One child at a time

BySARAH CHIN
April 3, 2014 11:07

Established in 2004, the Ethiopian National Project is making inroads into the integration of immigrants.

Ethiopian project

The primary program is SPACE, which enables pupils ‘in their critical years’ to stay after school to receive tutoring, with the aim of providing both emotional and academic support.. (photo credit:PHOTOS ENP)

Jews from all over the world have been coming to Israel in droves since the state’s founding – among them, the tens of thousands of Ethiopian Jews who began arriving in the 1980s. However, coming from an agriculturally based society, Ethiopian immigrants have faced immense challenges integrating into modern Israel, and have been far less successful at doing so than the millions of Soviet Jews who arrived in the ’90s. While there are famous success stories such as Yityish Aynaw, the country’s first Ethiopian-born Miss Israel, the reality is that around half of the community remains below the poverty line, and many older Ethiopians are illiterate.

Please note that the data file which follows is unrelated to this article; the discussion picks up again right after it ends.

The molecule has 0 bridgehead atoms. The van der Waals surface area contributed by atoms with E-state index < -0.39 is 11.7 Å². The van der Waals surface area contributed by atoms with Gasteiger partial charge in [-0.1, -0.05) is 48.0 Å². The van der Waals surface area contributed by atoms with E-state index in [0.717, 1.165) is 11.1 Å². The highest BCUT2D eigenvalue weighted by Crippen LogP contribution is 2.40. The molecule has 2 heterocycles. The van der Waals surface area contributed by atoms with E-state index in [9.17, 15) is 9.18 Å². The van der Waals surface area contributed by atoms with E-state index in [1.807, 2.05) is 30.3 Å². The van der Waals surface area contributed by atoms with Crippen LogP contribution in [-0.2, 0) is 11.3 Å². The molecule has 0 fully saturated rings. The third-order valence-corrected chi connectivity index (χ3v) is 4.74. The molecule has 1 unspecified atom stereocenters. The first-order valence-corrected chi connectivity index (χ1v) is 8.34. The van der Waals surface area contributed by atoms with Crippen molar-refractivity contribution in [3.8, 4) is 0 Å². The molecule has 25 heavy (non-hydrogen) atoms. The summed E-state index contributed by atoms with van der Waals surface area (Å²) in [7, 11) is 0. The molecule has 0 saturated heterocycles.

One of the organizations trying to help Ethiopian Jews in Israel is the Ethiopian National Project, which was founded in 2004. However, unlike many similar groups, it is not just an organization for Ethiopians; it is also run by Ethiopians. Ethiopian Israelis serve as staff members and community liaisons, allowing the community to state its needs rather than having them assumed.

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